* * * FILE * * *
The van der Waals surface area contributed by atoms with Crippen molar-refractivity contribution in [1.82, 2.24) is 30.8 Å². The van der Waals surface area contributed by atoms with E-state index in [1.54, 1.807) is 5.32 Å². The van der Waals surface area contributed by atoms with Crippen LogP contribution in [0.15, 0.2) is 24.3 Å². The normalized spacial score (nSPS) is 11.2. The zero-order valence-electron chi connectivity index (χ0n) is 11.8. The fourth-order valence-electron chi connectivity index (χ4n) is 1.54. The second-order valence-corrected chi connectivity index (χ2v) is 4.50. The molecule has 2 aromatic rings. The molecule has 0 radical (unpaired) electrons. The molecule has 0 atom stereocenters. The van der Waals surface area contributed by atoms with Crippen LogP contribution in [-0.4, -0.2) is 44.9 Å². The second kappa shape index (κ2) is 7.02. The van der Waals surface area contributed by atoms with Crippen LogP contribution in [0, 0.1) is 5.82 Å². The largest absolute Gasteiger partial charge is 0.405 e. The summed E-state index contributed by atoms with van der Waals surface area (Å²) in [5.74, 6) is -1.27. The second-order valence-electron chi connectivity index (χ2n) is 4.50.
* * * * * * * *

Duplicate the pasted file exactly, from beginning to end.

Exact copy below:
The van der Waals surface area contributed by atoms with Crippen molar-refractivity contribution in [1.82, 2.24) is 30.8 Å². The van der Waals surface area contributed by atoms with E-state index in [1.54, 1.807) is 5.32 Å². The van der Waals surface area contributed by atoms with Crippen LogP contribution in [0.15, 0.2) is 24.3 Å². The normalized spacial score (nSPS) is 11.2. The zero-order valence-electron chi connectivity index (χ0n) is 11.8. The fourth-order valence-electron chi connectivity index (χ4n) is 1.54. The second-order valence-corrected chi connectivity index (χ2v) is 4.50. The molecule has 2 aromatic rings. The molecule has 0 radical (unpaired) electrons. The molecule has 0 atom stereocenters. The van der Waals surface area contributed by atoms with Crippen LogP contribution in [-0.4, -0.2) is 44.9 Å². The second kappa shape index (κ2) is 7.02. The van der Waals surface area contributed by atoms with Crippen LogP contribution in [0, 0.1) is 5.82 Å². The largest absolute Gasteiger partial charge is 0.405 e. The summed E-state index contributed by atoms with van der Waals surface area (Å²) in [5.74, 6) is -1.27. The second-order valence-electron chi connectivity index (χ2n) is 4.50.